In the meantime, Biscotti, bodyguard puggle extraordinaire, is thrilled that I’m taking her advice and lying down. If a puggle could gloat, that’s what she’d be doing, from her supervisory post at the foot of my bed.

A Practice Separation

Today my class was supposed to be going on a field trip that includes a nature hike and sploshing around in a river, picking up slippery rocks and looking for macroinvertibrates. I wish there was an emoticon that truly captures the look my doctor gave me when I asked him about it. Part: Are-you-serious? Part: Don’t-even-dream-of-it. Part: Do-I-have-to-chain-you-to-a-couch-and-feed-you-a-diet-of-Common-Sense-&-Caution.

Outcome: I won’t be going; apparently nature trails and river explorations are not acceptable activities for people who can no longer see their feet. So I took the day off… and woke up to it bucketing out and the trip being postponed.
I am not handling this well. My parent chaperones received four different e-mails with instructions for today (& then cancelling today) – and this was only partially due to baby brain causing the omission of important details like WHEN they should show up at school. I also called the substitute at home twice to give her directions and left her two sets of plans: one for the trip and one for in case the trip was cancelled. My cell number is circled in red in case she runs into any questions. Not that she’ll need it, the kiddos in my class this year are the definition of angelic.
And here I sit, at home, fighting the urge to pick up the phone and call in to my classroom to make sure there are no last minute questions. Did I mention that the school day only started 15 minutes ago?
If I need to, (once I finish typing this) I will sit on my hands. Hide my phone. Go outside and pace the backyard — *looks out window*. Maybe not that last one. And, er, maybe I shouldn’t hide my phone. With baby brain it’s likely I’ll never find it again.
I will not, however, call, e-mail, or go visit the school to check on the kiddos. Will. Not.
Can you sense that I’m having some separation anxiety? There are two weeks until I have to walk out of my classroom door and teach myself not to look back. After October 15th, they are not MY class anymore.
Once the Schmidtlets arrive, I know I’ll be far too enamored with my bundles of baby to miss them. But it’s the interim weeks, the couch rest leading into bed rest weeks, that keep me up at night.
I’m not a sitter. I’m not a TV watcher. I’m not a do-for-me-what-I-can-do-for-myself girl. And more than all that, I’m not good at good-byes or letting go. Each year I cry at elementary school graduation as my kiddos prepare to leave for the summer and middle school.  This year I’ll be the one leaving, and I need to learn to be okay with that.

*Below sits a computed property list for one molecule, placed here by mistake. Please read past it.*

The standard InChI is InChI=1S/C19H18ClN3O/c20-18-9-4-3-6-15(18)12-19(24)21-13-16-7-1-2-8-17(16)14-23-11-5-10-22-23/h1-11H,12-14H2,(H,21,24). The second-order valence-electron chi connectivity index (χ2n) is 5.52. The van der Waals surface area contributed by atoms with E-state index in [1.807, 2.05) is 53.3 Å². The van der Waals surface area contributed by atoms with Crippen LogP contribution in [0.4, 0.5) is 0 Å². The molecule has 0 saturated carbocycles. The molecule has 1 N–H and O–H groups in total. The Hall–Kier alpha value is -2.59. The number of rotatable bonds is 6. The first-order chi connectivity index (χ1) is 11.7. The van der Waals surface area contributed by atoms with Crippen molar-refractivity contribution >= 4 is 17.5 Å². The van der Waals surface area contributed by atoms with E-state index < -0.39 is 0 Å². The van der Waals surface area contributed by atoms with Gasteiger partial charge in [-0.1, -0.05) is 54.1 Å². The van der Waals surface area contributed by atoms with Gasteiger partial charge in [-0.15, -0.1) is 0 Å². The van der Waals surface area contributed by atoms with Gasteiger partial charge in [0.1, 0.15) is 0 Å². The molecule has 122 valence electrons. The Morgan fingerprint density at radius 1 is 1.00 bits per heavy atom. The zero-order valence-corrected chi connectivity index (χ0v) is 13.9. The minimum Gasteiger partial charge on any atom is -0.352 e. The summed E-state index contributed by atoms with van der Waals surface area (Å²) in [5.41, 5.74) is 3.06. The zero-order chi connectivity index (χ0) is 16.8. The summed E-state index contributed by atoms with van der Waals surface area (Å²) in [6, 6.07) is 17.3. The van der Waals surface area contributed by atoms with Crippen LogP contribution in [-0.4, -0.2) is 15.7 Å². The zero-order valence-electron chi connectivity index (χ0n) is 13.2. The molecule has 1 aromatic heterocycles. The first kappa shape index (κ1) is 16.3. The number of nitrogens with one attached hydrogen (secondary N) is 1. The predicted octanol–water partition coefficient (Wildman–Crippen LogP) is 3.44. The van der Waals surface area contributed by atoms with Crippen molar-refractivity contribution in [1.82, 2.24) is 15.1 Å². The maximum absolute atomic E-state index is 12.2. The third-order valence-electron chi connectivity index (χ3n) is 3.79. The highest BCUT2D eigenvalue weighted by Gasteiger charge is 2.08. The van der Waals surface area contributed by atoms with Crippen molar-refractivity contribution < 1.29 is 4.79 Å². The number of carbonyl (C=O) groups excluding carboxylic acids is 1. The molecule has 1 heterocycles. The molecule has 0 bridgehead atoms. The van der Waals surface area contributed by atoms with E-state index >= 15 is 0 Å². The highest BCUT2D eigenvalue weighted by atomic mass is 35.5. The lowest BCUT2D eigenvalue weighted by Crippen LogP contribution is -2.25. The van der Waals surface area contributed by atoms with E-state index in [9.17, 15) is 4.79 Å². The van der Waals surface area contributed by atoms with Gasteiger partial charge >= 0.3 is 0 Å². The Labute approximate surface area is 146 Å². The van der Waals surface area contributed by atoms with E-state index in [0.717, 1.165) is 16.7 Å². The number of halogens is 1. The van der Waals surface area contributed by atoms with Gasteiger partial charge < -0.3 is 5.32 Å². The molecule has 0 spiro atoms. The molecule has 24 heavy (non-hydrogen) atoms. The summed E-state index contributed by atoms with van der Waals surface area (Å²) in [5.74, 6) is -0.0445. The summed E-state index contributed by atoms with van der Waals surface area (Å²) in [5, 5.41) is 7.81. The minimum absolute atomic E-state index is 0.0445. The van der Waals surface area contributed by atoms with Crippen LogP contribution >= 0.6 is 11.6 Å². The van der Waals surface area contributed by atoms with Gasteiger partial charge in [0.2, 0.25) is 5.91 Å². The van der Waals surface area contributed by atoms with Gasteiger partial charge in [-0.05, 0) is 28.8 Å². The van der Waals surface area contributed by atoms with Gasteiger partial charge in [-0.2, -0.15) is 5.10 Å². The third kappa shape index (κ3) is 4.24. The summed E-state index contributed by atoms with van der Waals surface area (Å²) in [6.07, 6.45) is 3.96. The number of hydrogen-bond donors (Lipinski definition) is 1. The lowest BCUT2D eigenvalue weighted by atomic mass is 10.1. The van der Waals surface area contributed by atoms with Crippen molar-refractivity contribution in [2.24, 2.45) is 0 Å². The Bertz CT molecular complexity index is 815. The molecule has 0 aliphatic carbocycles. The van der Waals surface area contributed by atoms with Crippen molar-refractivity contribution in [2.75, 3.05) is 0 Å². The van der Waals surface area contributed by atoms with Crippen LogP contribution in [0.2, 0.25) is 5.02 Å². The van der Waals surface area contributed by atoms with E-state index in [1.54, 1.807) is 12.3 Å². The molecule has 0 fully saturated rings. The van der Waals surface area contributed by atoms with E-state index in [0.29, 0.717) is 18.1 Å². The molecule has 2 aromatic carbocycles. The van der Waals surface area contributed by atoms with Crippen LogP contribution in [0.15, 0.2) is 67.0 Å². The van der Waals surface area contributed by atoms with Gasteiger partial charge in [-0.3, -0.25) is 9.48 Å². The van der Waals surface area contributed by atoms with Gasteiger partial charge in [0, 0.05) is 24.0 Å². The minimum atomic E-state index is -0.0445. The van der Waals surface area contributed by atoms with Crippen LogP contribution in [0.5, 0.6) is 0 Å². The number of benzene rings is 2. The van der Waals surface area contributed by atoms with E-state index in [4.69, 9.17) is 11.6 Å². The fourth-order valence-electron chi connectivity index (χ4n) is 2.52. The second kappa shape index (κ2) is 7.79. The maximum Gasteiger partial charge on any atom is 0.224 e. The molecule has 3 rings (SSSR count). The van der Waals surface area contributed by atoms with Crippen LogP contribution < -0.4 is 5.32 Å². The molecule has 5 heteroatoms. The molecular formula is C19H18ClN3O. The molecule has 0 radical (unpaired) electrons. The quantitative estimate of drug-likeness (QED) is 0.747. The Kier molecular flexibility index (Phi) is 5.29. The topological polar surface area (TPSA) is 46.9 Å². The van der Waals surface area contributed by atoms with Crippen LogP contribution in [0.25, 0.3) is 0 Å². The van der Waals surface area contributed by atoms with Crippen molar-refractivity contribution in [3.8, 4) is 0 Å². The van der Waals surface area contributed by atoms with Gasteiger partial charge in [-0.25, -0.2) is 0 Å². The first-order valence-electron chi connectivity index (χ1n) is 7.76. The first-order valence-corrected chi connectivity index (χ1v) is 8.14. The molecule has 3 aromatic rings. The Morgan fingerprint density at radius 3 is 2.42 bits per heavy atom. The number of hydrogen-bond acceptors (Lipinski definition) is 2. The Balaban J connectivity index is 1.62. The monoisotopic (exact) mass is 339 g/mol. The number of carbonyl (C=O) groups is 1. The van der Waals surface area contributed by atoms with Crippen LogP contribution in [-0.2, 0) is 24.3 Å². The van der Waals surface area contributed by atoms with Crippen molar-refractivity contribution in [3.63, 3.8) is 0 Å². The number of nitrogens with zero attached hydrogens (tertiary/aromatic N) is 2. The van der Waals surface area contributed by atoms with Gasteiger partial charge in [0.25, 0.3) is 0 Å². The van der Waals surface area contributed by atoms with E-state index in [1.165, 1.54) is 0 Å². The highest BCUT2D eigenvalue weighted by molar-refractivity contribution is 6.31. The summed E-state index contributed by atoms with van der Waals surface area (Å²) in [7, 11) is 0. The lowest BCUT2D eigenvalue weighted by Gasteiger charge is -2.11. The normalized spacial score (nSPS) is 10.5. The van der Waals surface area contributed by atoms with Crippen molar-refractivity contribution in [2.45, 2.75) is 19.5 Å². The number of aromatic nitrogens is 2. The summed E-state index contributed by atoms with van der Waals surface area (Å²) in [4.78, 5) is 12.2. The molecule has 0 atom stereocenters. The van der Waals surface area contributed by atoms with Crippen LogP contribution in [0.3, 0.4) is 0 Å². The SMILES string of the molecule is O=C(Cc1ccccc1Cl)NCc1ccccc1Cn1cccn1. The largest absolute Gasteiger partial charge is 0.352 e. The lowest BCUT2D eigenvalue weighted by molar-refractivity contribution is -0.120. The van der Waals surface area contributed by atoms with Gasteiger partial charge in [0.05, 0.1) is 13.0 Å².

So today is practice. And just in case I’ve forgotten the reason for all this sitting, I’ve scheduled an ultrasound for this afternoon. One look at those squirmy Schmidtlets on the screen and I’m sure I’ll find all the strength I need to park my Twin Belly on the couch. It’ll be a great reminder to stop looking backwards and to look forward to a time when those babies are out of the Twin Belly and in my arms.

This IS A Post About Italy

I leave for the airport in 9 hours for the Goldblatt Agency retreat. I still haven’t packed – this surprises no one – and I still haven’t blogged about the Italian adventures that took place between my last two airport experiences.

Some of you have been demanding photographic evidence of the trip – and pictures of the Twin Belly. I can satisfy both requests simultaneously – and quickly – and then go pack!

Sorrento – and a Twin Belly! That’s because after 48 hours after WE got to Sorrento, our luggage finally caught up with us. I’ve never been so happy to change clothing.

Capri – The island is gorgeous. And hilly. LOOK how hilly. I was a brave little trouper and made it DOWN the hills, but we need a taxi to cart the Twin Belly back up.

Naples – There are castles in Naples. CASTLES.

Castles make me curtsey.
And, no worries, St. Matt came, too!

Packing. Now. Really.